Quite a lot to digest there: Don Quixote, Falstaff, Ally Sloper (of whom much more, much later), Cyrano de Bergerac, and Boris the Bulgar. Exit stage left.




A common theme in the LFWW debates, from an unabashedly English point of view, is the process of the Anglicisation of French words and place-names. After attempts from a number of directions, we find it is possible to spell Anglicisation with an ‘s’ without sparking off red lines, but it has taken a while. Eric Partridge, writing Chambers of Horrors (1952) as ‘Vigilans’ (but unashamedly writing an introduction to the book under his own name), offers ‘–ize or, in a few verbs, -ise (see Modern English Usage at –ISE).’ The second edition (1983 printing) of that volume’s entry begins ‘1. On the general question of the spelling of verbs ending in the sound īz, see –IZE, -ISE.’ This states that ‘the ultimate source of the ending is the Greek –izo’, and that ‘most English printers, taking their cue from Kent in King Lear … [‘whoreson zed’ etc.] follow the French practice of changing –ize to ise. But the Oxford University Press, the Cambridge University Press, The Times, and American usage, in all of which –ize is the accepted form, carry authority enough to outweigh superior numbers.’


Fair enough, and that might be it. But perhaps worth checking in the other direction, as not only were there many anglicizations during the war, there were many English words and phrases adopted by French speakers, which are francizations – or, in French francisations – also known as Gallicisms, though a Gallicism is defined by the OED as ‘An idiom or mode of expression belonging to the French language, esp. one used by a speaker or writer in some other language’, rather than ‘An idiom or mode of expression belonging to some other language, used by a speaker or writer in the French language’. See below for Noah Webster’s views on these (1852 edition); Webster’s ‘render conformable to the French idiom or language’ for ‘Gallicize’ is rather more formal than the OED’s ‘To render French-like; to Frenchify’.





‘Frenchify’ carries a bit of a sense of the disparaging, the idea that ‘Frenchness’ is something that can be added with the simplicity of a spoonful of salad-dressing or a bit of lace. There is also the corresponding word ‘Anglify’, which carries no such connotations. I wish I had not looked up ‘Frenchified’ in Partridge’s Dictionary of Slang and Unconventional English; but the damage is done. ‘Infected with VD’. Partridge doesn’t have an ‘Anglify’ (but the eye alights on ‘Angry Cat’, an anglicisation of the name of the French battleship in the Dardanelles, the Henri IV). The question of whether these words get upper or lower case ‘a’ and ‘f’ is a whole other business, avoided by both Fowler’s Modern English Usage and Partridge in Usage and Abusage; it probably comes down to taste and aesthetics, just as Partridge castigates ‘cannibalize’ and ‘deinsectisize’ ‘on account of the particular horror (the formation in –ize) than on that of the general ugliness or unsuitability or unnecessariness of the words as a whole’.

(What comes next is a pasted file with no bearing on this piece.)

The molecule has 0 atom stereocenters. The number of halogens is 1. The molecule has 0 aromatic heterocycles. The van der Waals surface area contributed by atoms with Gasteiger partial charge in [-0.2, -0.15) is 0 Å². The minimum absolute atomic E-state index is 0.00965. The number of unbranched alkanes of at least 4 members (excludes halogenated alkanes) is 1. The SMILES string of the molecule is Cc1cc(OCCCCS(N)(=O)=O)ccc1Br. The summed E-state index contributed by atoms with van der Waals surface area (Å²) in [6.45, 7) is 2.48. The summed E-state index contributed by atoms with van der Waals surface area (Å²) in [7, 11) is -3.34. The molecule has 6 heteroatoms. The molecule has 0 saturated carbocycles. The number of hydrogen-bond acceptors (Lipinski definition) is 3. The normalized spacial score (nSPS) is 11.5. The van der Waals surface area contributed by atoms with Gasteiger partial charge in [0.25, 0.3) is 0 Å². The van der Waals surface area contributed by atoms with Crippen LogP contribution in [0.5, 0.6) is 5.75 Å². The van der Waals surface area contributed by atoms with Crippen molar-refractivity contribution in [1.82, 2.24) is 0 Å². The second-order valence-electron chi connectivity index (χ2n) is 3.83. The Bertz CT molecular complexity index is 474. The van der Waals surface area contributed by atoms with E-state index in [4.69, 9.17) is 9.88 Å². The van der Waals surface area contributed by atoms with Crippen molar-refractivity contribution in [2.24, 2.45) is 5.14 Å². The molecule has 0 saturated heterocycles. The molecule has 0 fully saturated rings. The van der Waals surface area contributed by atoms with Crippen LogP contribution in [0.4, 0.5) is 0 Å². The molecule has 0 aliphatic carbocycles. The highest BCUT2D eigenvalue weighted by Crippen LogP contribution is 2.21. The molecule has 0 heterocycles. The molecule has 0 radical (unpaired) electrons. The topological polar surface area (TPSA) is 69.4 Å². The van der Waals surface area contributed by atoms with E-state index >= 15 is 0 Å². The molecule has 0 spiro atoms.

Partridge reckoned that ‘hospitalize’ ‘may have originated in the combatant services’, but it was around in a civilian context in 1901; no doubt the increase in officialese and hospitalization familiarized people with it.





As the Call for Papers is echoed by the Acceptance of Submissions, we can now offer a draft list of just some of the confirmed papers for the conference:


London, 10 September


Mark Connelly, Professor of History, University of Kent – Remembering and directing: the language of British battlefield guidebooks, 1919-1939′


Amanda Laugesen, Director, Australian National Dictionary Centre – War words and the evolution of Australian remembrance of the Great War, 1919-1939


Chris Kempshall, University of Sussex – Insults between the entente powers at the end of the war


Professor Nevena Dakovic, Dept. of History and Theory, FDA/UoA, Belgrade  – Multimedia language of the great war: Stanislav Krakov


Dr Anne Samson, The Great War in Africa Association – Language in the East Africa Campaign, 1914-1918


Brussels, 12 September


Marguerite Helmers, Professor of English, University of Wisconsin, Oshkosh – The rhetoric of avoidance


Luc Vandeweyer, Belgian National Archives – The role of the language border in Belgium in the expansionist plans of the German occupier


Javier Alcalde, University of Barcelona – Esperanto during the First World War


Harun Buljina, Columbia University – Bosnia’s Polyglot Pan-Islamists between Empire and Nation State, 1914-1920


Miguel Brandão, Faculty of Arts of Porto – Humour in Portuguese newspapers  (1914-1918); what could war-related humour tell us about the Great War?



Booking is now open

Angela Brazil’s strafing schoolgirls

Jonathon Green, of Green’s Dictionary of Slang alerts LFWW to the use of ‘strafe’ in Angela Brazil’s wartime novels. Angela Brazil (stress on the first syllable of Brazil) changed the tone of girls’ school novels with her avoidance of a moralising and worthy tone in favour of the feeling of writing from the girls’ point of view. In we read that ‘Shirley Foster and Judy Simons point out that Brazil’s use of language was a key reason for the popularity of her stories: “Brazil’s slang, considered sufficiently outrageous by contemporary readers for her books to be banned from some schools, effectively creates its own anti-authoritarian code that is distinctively juvenile and female.”’